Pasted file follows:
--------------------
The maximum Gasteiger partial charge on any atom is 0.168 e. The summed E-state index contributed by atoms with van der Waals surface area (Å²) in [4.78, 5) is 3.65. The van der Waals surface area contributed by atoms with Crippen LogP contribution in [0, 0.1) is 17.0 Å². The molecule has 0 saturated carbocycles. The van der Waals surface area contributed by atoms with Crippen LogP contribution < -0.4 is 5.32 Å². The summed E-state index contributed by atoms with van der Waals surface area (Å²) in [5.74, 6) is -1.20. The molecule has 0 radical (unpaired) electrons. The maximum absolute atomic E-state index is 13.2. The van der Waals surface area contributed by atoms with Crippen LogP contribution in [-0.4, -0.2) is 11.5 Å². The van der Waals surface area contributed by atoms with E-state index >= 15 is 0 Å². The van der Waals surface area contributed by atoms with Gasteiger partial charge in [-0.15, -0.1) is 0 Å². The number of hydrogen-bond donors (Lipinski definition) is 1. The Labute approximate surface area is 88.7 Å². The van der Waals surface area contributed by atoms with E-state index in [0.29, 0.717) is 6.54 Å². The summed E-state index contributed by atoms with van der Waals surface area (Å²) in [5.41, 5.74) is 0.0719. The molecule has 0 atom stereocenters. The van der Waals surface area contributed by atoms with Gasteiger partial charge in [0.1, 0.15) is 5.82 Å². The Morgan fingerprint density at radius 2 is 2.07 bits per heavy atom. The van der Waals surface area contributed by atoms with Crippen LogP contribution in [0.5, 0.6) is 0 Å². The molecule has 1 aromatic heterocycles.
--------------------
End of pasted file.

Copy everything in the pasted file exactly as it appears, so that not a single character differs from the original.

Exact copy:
The maximum Gasteiger partial charge on any atom is 0.168 e. The summed E-state index contributed by atoms with van der Waals surface area (Å²) in [4.78, 5) is 3.65. The van der Waals surface area contributed by atoms with Crippen LogP contribution in [0, 0.1) is 17.0 Å². The molecule has 0 saturated carbocycles. The van der Waals surface area contributed by atoms with Crippen LogP contribution < -0.4 is 5.32 Å². The summed E-state index contributed by atoms with van der Waals surface area (Å²) in [5.74, 6) is -1.20. The molecule has 0 radical (unpaired) electrons. The maximum absolute atomic E-state index is 13.2. The van der Waals surface area contributed by atoms with Crippen LogP contribution in [-0.4, -0.2) is 11.5 Å². The van der Waals surface area contributed by atoms with E-state index >= 15 is 0 Å². The van der Waals surface area contributed by atoms with Gasteiger partial charge in [-0.15, -0.1) is 0 Å². The number of hydrogen-bond donors (Lipinski definition) is 1. The Labute approximate surface area is 88.7 Å². The van der Waals surface area contributed by atoms with E-state index in [0.29, 0.717) is 6.54 Å². The summed E-state index contributed by atoms with van der Waals surface area (Å²) in [5.41, 5.74) is 0.0719. The molecule has 0 atom stereocenters. The van der Waals surface area contributed by atoms with Gasteiger partial charge in [0.1, 0.15) is 5.82 Å². The Morgan fingerprint density at radius 2 is 2.07 bits per heavy atom. The van der Waals surface area contributed by atoms with Crippen LogP contribution in [0.5, 0.6) is 0 Å². The molecule has 1 aromatic heterocycles.